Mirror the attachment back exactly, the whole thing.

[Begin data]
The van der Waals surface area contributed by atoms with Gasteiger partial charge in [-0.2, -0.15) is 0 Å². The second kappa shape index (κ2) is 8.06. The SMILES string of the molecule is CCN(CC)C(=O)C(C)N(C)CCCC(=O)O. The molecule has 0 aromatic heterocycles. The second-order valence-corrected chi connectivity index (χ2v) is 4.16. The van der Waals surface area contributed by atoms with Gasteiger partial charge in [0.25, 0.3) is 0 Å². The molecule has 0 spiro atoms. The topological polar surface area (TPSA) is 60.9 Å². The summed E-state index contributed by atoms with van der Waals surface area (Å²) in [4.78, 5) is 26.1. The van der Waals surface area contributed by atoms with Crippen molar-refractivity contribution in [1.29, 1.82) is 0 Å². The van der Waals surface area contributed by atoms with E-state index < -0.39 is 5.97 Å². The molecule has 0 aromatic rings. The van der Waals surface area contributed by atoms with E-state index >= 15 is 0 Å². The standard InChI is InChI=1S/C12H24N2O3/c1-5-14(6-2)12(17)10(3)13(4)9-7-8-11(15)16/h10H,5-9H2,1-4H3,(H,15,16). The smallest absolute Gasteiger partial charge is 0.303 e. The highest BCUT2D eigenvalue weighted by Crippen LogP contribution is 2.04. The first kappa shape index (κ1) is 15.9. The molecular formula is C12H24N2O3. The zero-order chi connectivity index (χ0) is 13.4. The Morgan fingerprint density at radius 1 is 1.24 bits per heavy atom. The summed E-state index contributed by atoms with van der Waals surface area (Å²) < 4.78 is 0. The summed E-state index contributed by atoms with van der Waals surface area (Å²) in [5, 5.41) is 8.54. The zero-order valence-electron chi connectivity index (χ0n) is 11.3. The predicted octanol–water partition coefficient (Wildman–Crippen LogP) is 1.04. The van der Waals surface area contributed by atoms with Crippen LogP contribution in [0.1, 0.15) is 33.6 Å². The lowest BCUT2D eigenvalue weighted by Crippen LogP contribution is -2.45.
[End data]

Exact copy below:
The van der Waals surface area contributed by atoms with Gasteiger partial charge in [-0.2, -0.15) is 0 Å². The second kappa shape index (κ2) is 8.06. The SMILES string of the molecule is CCN(CC)C(=O)C(C)N(C)CCCC(=O)O. The molecule has 0 aromatic heterocycles. The second-order valence-corrected chi connectivity index (χ2v) is 4.16. The van der Waals surface area contributed by atoms with Gasteiger partial charge in [0.25, 0.3) is 0 Å². The molecule has 0 spiro atoms. The topological polar surface area (TPSA) is 60.9 Å². The summed E-state index contributed by atoms with van der Waals surface area (Å²) in [4.78, 5) is 26.1. The van der Waals surface area contributed by atoms with Crippen molar-refractivity contribution in [1.29, 1.82) is 0 Å². The van der Waals surface area contributed by atoms with E-state index < -0.39 is 5.97 Å². The molecule has 0 aromatic rings. The van der Waals surface area contributed by atoms with E-state index >= 15 is 0 Å². The standard InChI is InChI=1S/C12H24N2O3/c1-5-14(6-2)12(17)10(3)13(4)9-7-8-11(15)16/h10H,5-9H2,1-4H3,(H,15,16). The smallest absolute Gasteiger partial charge is 0.303 e. The highest BCUT2D eigenvalue weighted by Crippen LogP contribution is 2.04. The first kappa shape index (κ1) is 15.9. The molecular formula is C12H24N2O3. The zero-order chi connectivity index (χ0) is 13.4. The Morgan fingerprint density at radius 1 is 1.24 bits per heavy atom. The summed E-state index contributed by atoms with van der Waals surface area (Å²) < 4.78 is 0. The summed E-state index contributed by atoms with van der Waals surface area (Å²) in [5, 5.41) is 8.54. The zero-order valence-electron chi connectivity index (χ0n) is 11.3. The predicted octanol–water partition coefficient (Wildman–Crippen LogP) is 1.04. The van der Waals surface area contributed by atoms with Crippen LogP contribution in [0.1, 0.15) is 33.6 Å². The lowest BCUT2D eigenvalue weighted by Crippen LogP contribution is -2.45.